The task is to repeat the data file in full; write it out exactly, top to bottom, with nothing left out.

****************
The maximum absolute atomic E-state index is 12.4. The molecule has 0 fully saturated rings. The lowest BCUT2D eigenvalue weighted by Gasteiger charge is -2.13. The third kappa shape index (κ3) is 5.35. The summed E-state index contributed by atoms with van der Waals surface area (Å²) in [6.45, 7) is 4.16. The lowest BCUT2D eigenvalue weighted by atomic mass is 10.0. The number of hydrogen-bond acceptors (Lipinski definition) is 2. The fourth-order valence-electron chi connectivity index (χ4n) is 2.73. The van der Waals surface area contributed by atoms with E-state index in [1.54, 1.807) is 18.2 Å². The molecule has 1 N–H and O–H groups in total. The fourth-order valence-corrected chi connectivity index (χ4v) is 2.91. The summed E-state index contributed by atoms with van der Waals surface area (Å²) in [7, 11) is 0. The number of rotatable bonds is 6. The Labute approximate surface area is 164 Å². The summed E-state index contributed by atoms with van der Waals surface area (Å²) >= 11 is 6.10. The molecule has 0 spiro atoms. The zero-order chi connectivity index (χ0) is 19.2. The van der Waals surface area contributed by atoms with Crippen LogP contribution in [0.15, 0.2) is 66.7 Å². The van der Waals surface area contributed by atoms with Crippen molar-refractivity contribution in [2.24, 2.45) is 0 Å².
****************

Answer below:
The maximum absolute atomic E-state index is 12.4. The molecule has 0 fully saturated rings. The lowest BCUT2D eigenvalue weighted by Gasteiger charge is -2.13. The third kappa shape index (κ3) is 5.35. The summed E-state index contributed by atoms with van der Waals surface area (Å²) in [6.45, 7) is 4.16. The lowest BCUT2D eigenvalue weighted by atomic mass is 10.0. The number of hydrogen-bond acceptors (Lipinski definition) is 2. The fourth-order valence-electron chi connectivity index (χ4n) is 2.73. The van der Waals surface area contributed by atoms with E-state index in [1.54, 1.807) is 18.2 Å². The molecule has 1 N–H and O–H groups in total. The fourth-order valence-corrected chi connectivity index (χ4v) is 2.91. The summed E-state index contributed by atoms with van der Waals surface area (Å²) in [7, 11) is 0. The number of rotatable bonds is 6. The Labute approximate surface area is 164 Å². The summed E-state index contributed by atoms with van der Waals surface area (Å²) >= 11 is 6.10. The molecule has 0 spiro atoms. The zero-order chi connectivity index (χ0) is 19.2. The van der Waals surface area contributed by atoms with Crippen LogP contribution in [0.15, 0.2) is 66.7 Å². The van der Waals surface area contributed by atoms with Crippen molar-refractivity contribution in [2.24, 2.45) is 0 Å².